Omaha artist J Crum dropped his long-anticipated album, Black Sheep, on February 12. Black Sheep is the second album released by the 2015 Omaha Entertainment and Arts Awards “Best Hip Hop/Rap” nominee.
“Working with band members JeVon Mickles and Anthony Flakus helped give this album the identity it has,” Crum tells us, who has been working with his bandmates on Black Sheep for a year and a half.
“No way would I have been able to create this project without them.”
Paramount to the introspective style we’ve come to expect from J Crum, Black Sheep explores real-life lyrical storytelling. The album opens with the high-energy “Anti-Establishment,” and rightfully so. The song sets the tone for a recurring theme heard throughout the rest of the album: a reflective J Crum struggling to find his place and looking to embrace himself with help from faith in a higher power.
The song sets the tone for a recurring theme heard throughout the rest of the album: a reflective J Crum struggling to find his place and looking to embrace himself with help from faith in a higher power.
Weaved throughout the album, the listener will discover a stew of different styles that complement each other, from the R&B-in “radiate” to the heavy bass in “Everybody Talks” to the jazzy “Figure 4,” offering something for every taste. Still, the underlying message prevails: be yourself and ignore anyone who tries to convince you otherwise.
J Crum’s rapping style is often reminiscent of Twista and his speed-rapping game circa “Celebrity Overnight,” and we’re introduced to a harder, more impassioned style than we have heard from the rapper in the past.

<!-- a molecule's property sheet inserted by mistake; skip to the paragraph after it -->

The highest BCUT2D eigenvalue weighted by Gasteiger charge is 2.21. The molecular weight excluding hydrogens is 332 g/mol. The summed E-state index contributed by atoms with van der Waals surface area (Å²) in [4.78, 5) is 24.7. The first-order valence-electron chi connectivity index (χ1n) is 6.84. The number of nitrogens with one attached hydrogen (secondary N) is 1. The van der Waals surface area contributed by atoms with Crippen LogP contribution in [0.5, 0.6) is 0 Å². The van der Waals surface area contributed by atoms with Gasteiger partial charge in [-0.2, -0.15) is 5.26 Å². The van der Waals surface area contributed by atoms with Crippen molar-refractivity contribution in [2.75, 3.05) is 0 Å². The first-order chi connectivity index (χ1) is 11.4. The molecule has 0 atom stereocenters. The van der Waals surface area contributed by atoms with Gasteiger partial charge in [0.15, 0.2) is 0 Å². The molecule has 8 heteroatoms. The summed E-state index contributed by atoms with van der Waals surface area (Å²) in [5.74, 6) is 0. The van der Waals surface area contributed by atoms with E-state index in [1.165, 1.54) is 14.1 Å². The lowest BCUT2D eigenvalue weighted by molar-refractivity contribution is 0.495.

One thing is for certain: over the last couple of years, J Crum has transcended the Christian rap sub-genre to be considered among the ranks of Omaha’s best hip hop artists, and this album coupled with his notoriously energetic performances with his live band will only help his recognition spread. We can’t wait to witness the next evolution of his work.
Check out our Say Hey There Picks below, tell us what your favorite track is in the comments, and catch J Crum at the Music For A Mission Festival on April 16 at Glad Tidings Church.
Say Hey There Picks
There are a lot of elements that we love, including the 90s alternative rock inspired guitar chords, ska-punk like buildup, synth pop chorus, and rise-above-the-haters lyrics central to the album’s message.
“Frailty” (Just a Man)
The melody on this song is everything thanks to Jarron Taylor lending his gospel pipes to the chorus. One of the more vulnerable tracks on this album, it shows the humbled side of J Crum who admits his life is at the mercy of his God.
The feature from Read B. Verses is a force to be reckoned with.
“Not for Sale”
Yes! Take our word for it, you just have to listen. Long story short: if you wanted to sign J Crum, twist his message for mass appeal, or otherwise sell him out, you’d probably fail. The man is committed. (Shoutout to independent word workers everywhere.)
One of our favorite songs, “Mercy” (video above) is a nod to his near-death experience and what that could be for others and succumbing to the compassion of a higher power when something bad that’s supposed to happen…doesn’t.
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